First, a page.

Harvey v. Facey (1893)


– Letters were written back and forth

  1. Harvey – Will you sell us bumper hall pen? Telegraph lowest price -answer paid.
  2. Facey – Lowest price for bumper hall is $900.
  3. Harvey – We agree to buy bumper hall for the sum of $900 asked by you.
  4. Harvey sued for specific performance of this agreement and for an injunction to restrain the town of Kingston from taking conveyance of the property (Facey was previously engaged in negotiations to sell the land to Kingston)

Procedural History

  • Trial court dismissed the action on the ground that the agreement did not disclose a concluded contract
  • Appealed by plaintiffs, Supreme court of Jamaica reversed the decision
  • Defendant’s appealed to the judicial committee of privy council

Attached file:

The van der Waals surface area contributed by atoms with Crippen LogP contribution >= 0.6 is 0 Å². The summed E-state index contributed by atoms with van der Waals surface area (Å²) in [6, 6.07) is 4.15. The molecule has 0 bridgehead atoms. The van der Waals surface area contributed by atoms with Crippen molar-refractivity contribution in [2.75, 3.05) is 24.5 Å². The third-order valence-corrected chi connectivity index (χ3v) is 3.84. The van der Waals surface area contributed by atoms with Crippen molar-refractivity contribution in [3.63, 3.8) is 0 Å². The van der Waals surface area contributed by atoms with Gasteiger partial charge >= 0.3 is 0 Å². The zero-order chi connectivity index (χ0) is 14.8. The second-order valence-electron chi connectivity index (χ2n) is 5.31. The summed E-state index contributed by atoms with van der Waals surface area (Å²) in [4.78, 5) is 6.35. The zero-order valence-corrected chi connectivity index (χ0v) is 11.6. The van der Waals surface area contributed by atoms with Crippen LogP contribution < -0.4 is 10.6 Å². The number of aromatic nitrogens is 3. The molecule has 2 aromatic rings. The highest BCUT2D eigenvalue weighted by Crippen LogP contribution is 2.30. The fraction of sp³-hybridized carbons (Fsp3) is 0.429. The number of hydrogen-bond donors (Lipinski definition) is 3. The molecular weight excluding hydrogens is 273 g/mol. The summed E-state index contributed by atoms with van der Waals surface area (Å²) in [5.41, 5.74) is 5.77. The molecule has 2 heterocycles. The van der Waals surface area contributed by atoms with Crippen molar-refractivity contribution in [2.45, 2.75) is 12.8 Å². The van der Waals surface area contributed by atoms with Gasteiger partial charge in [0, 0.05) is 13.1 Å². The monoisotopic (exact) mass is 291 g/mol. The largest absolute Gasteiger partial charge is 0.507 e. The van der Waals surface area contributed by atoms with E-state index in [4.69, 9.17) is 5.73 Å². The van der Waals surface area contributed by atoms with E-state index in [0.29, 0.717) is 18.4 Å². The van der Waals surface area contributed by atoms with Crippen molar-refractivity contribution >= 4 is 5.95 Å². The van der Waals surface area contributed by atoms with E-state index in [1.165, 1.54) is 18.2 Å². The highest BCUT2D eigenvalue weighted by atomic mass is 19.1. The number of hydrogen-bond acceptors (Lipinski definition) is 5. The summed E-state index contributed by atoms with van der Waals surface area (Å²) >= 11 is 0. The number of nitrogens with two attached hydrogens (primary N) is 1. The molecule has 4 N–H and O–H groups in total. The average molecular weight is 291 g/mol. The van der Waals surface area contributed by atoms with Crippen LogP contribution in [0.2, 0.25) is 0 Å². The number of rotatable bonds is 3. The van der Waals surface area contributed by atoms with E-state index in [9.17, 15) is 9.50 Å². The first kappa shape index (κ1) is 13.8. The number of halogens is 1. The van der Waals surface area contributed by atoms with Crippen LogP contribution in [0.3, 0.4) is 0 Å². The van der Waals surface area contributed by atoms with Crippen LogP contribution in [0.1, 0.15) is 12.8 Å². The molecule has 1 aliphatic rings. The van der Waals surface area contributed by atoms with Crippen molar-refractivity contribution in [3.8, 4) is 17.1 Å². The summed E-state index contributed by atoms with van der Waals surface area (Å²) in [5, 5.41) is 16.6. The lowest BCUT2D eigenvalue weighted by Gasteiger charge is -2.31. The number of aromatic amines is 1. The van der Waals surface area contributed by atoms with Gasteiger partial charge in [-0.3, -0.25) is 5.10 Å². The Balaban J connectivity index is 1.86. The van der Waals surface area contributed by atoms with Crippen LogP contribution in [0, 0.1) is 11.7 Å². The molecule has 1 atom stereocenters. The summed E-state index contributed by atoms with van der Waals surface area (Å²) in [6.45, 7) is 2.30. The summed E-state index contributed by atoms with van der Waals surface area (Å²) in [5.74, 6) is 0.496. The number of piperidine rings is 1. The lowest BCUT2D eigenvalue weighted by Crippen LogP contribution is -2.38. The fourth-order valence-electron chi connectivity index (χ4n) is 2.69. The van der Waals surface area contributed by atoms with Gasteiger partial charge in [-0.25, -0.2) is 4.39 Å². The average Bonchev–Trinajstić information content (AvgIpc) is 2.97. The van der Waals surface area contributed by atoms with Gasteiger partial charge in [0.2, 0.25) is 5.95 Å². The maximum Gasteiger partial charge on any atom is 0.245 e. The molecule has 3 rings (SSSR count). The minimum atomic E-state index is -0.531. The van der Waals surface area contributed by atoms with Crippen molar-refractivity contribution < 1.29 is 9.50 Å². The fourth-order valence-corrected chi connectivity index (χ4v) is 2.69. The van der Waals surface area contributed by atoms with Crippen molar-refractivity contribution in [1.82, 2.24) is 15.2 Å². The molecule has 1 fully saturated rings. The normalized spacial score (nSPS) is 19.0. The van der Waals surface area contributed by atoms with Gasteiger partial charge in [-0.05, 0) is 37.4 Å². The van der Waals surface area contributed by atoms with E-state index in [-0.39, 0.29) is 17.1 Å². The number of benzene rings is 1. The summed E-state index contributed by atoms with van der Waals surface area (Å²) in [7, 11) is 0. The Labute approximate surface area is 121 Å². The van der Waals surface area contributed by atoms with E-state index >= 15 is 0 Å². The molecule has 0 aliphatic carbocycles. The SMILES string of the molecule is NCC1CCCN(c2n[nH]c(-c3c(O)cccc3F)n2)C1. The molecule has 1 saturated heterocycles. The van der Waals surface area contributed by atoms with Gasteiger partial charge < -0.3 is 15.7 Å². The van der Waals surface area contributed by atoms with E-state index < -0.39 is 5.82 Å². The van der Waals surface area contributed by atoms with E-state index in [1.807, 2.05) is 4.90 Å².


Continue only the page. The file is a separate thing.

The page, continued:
• Was there an explicit offer from Facey to sell the land for $900 to Harvey?


  • No, there was not.


  • An offer CAN NOT be implied by writing. It can only be concrete and sound…The appellants can’t imply that Facey made an offer when he, as a matter of fact, did not make an offer.


  • (from Harvey) 1st question was willingness to sell, 2nd question asks the lowest price.
  • Facey only replied to the second question in regards to the price.
  • Harvey treated his response as an unconditional off to sell them the price named…Only binding aspect is the lowest price in regards to a contract being formed.
  • Agreement could have ONLY been legit if Facey responded to the third telegram from Harvey.


  • Reversed, judgment to the trial court in favor of Harvey is restored.


  • Once again look at the specific language in the contract.

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